* December 23d, 1783, when he resigned his military office. At Mount Vernon, his residence.

glide gently down the stream of life, till I am entombed in the mansion of my fathers.

1784.

A month from this day, if I should live to see the completion of it, will place me on the wrong (perhaps it would be better to say the advanced) side of my grand climacteric; and although I have no cause to complain of the want of health, I can religiously aver, that no man was ever more tired of public life, or more devoutly wished for retirement, than I do.

TRANQUILLITY.

Under the shadow of my own vine and my own figtree, free from the bustle of a camp, and the busy scenes of public life, I am solacing myself with those tranquil enjoyments, of which the Soldier, who is ever in pursuit of fame, the Statesman, whose watchful days and sleepless nights are spent in devising schemes to promote the welfare of his own, perhaps the ruin of other countries, as if the globe was insufficient for us all, and the Courtier, who is always watching the countenance of his Prince, in hopes of catching a gracious smile, can have very little conception.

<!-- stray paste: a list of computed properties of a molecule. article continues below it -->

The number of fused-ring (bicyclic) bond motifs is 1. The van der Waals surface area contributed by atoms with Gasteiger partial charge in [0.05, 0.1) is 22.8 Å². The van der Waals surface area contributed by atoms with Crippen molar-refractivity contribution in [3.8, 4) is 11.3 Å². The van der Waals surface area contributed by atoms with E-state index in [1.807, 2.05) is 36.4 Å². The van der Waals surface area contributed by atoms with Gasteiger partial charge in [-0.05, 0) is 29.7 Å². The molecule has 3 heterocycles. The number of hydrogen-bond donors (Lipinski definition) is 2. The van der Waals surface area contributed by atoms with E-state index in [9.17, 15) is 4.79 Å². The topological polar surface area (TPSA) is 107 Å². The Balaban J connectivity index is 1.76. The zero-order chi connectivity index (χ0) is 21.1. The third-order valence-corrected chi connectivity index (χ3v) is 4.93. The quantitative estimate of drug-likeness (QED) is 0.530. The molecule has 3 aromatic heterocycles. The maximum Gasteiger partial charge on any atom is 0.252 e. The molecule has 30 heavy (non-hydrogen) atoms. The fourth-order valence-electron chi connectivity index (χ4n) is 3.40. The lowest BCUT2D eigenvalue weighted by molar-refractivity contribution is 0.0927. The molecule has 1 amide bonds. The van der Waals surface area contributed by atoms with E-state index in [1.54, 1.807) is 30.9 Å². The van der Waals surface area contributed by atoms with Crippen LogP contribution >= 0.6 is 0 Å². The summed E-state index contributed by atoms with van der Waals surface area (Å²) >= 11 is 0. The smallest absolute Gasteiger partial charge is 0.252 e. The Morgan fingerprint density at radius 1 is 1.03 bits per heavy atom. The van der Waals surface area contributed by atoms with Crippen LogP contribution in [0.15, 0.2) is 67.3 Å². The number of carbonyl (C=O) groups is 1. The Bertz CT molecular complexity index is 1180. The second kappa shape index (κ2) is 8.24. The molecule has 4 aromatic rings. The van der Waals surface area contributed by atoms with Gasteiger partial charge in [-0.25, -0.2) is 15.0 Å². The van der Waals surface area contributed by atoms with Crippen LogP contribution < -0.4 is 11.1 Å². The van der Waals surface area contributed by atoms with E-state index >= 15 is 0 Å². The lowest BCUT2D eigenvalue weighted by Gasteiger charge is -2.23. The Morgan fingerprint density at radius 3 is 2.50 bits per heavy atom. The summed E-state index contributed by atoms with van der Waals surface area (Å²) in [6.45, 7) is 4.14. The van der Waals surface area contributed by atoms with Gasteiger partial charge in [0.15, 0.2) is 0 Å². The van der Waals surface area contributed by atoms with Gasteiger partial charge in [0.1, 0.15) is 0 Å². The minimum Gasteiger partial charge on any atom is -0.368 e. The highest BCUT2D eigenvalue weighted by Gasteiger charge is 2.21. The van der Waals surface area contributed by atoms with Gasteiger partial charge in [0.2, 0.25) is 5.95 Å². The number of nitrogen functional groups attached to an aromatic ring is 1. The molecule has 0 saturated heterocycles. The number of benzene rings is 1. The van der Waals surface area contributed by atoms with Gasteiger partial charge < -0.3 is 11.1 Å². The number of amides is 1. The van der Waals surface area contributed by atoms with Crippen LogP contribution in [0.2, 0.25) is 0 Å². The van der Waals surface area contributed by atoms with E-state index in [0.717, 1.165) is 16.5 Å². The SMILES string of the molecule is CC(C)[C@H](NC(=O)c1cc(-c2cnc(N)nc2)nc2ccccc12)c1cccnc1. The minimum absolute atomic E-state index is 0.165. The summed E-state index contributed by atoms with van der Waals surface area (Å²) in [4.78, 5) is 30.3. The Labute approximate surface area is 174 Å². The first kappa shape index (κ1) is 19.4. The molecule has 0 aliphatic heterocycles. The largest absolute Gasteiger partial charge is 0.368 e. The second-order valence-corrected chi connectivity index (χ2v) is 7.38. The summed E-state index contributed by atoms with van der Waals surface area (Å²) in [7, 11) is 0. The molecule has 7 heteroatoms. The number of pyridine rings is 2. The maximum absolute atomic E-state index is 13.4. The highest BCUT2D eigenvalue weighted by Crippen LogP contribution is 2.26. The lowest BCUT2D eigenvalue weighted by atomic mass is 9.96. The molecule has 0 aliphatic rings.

I have not only retired from all public employments, but I am retiring within myself, and shall be able to

* January 22d, 1795. He was in his 63d year.